Contemporary academic roles require university faculty to dedicate a significant proportion of their time to student learning and assessment.
Simplifying your assessment strategy reduces the assessment burden for you and your students. Done correctly, it will also improve the learning outcomes for your students as well.
You’ll release more time to invest in research and scholarship. Your students will learn what they need to know in a more authentic way, in the minimum amount of time.
This article explores 7 ways to make this happen:
- Clear assessment criteria
- Utilise automated grading tools
- Implement peer assessment
- Focus on essential feedback
- Embrace formative assessment
- Implement self-assessment
- Enhance learning with multiple answer questions
Read on for more detail.
1. Clear Assessment Criteria
Clear expectations empower students to take the lead in their own learning.
Faculty that have an assessment brief ready at the beginning of teaching, with a clear marking rubric and evaluation standards, give their students the best chances of success.
Students ask less questions about the assessment if they can see what they have to accomplish. It’s easier for academics to evaluate how students have met the learning outcomes.
Marking is easier, faster and more consistent.
2. Utilise Automated Grading Tools
Automated grading tools removes the burden of marking from faculty, after making a one-time investment up-front.
Modern Virtual Learning Environments (VLE) have a range of assessment tools that can be automated.
Multiple Choice Questions (MCQ) can be made more challenging using extended scenarios for each option instead of simple responses.
Marking is instantaneous, students receive their feedback quickly, and you can spend more time on other things.
3. Implement Peer Assessment
Fancy an approach to distribute the marking workload by fostering collaborative learning?
Engage students in the assessment process.
Get them to mark tests. Have them rank assessments as a class.
Students are often more critical of themselves and their peers than the faculty are. And it’s a fantastic collaborative activity where everybody learns something, including the observers.
This is one of the fastest ways for students to develop a holistic understanding of their peers’ opinions and abilities.
4. Focus On Essential Feedback
A focus on absolutely essential feedback helps students keep on task with their learning outcomes.
Broader feedback can help more capable students. But don’t neglect the essential information. Think carefully about what a student needs to know so that they can perform better next time.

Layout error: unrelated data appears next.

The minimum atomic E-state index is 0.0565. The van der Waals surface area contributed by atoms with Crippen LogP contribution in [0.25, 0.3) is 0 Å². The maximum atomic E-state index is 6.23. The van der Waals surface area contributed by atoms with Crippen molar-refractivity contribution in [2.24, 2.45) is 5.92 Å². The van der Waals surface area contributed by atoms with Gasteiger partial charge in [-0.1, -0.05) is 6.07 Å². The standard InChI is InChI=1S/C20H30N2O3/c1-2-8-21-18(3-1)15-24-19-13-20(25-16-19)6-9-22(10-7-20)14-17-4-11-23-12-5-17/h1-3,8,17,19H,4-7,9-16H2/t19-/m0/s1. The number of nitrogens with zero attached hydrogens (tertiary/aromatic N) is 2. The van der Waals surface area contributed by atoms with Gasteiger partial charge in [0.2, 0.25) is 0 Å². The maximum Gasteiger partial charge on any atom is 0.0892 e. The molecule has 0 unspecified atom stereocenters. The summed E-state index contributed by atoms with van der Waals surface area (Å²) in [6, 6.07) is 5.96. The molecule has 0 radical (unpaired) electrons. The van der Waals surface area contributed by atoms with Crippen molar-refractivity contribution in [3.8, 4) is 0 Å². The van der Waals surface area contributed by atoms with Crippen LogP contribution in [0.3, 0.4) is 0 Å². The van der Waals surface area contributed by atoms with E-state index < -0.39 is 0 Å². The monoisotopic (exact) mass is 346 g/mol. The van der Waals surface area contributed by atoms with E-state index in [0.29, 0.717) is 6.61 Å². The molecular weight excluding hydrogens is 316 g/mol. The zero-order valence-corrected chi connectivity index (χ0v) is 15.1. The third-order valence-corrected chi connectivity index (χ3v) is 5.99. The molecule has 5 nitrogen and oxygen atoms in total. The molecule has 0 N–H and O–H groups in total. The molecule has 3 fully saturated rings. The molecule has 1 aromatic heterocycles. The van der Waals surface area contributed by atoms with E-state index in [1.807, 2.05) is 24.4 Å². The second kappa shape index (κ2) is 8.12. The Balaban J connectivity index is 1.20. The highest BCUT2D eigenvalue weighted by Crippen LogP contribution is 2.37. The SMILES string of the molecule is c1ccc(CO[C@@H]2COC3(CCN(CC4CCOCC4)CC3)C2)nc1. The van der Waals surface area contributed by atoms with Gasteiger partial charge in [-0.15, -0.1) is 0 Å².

This is especially important when an assessment requires some deep thinking. And the feedback has to be nuanced to provide an accurate and useful rationale.
Faculty have a unique position in being able to provide this feedback – do it correctly and your students will be rewarded with enhanced attainment.
5. Embrace Formative Assessment
Formative assessments help students learn when you aren’t around.
These are easy to implement with modern VLEs.
Pepper your curricula with frequent formative assessments so that students can check their learning and gauge their own progress.
Faculty can monitor how students are progressing and use this information to tailor content and support in future teaching. If necessary, you can intervene to help prevent misconceptions.
Help guide your students by providing them with the tools to steer their own learning journey.
6. Implement Self-Assessment
Students who can stand back and objectively assess their work become more reflective, capable individuals.
Give students the opportunity to self-assess their work prior to hand-in.
Show them techniques for being objective.
Talk them through evaluation frameworks.
Get them to be critical.
Students will quickly improve the choices they make and their rational for doing so. They will understand the compound effects of metacognition and take the lead with their own development.
7. Enhance Learning With Multiple Answer Questions
Multiple Answer Question (MAQ) assessments help contextualise learning and make it relevant to the real world.
Multiple Choice Question (MCQ) tests can be enhanced with the use of scenarios (see point 2 above). But for more advanced study, they can still not be enough.
MAQ assessments help develop the next level of learning. They can incorporate much more nuanced reasoning to answer them.
The questions can be modelled on real-world, complex situations or dilemmas.
Some VLEs even offer partial scores for nearly-correct answers.
Which means that MAQs can also be effective for formative assessment (see point 5 above). Test and develop critical thinking during the course and prepare students for more challenging fianl (summative) assessments.
Use your assessments to promote analytical thinking and watch your students develop real-world reasoning skills.
Find more time for the things you need to do, while improving your students’ learning.
Implement one or several of these strategies and you will release more time from your schedule. Enhancing your students’ attainment is likely as well – try out some of these ideas for yourself.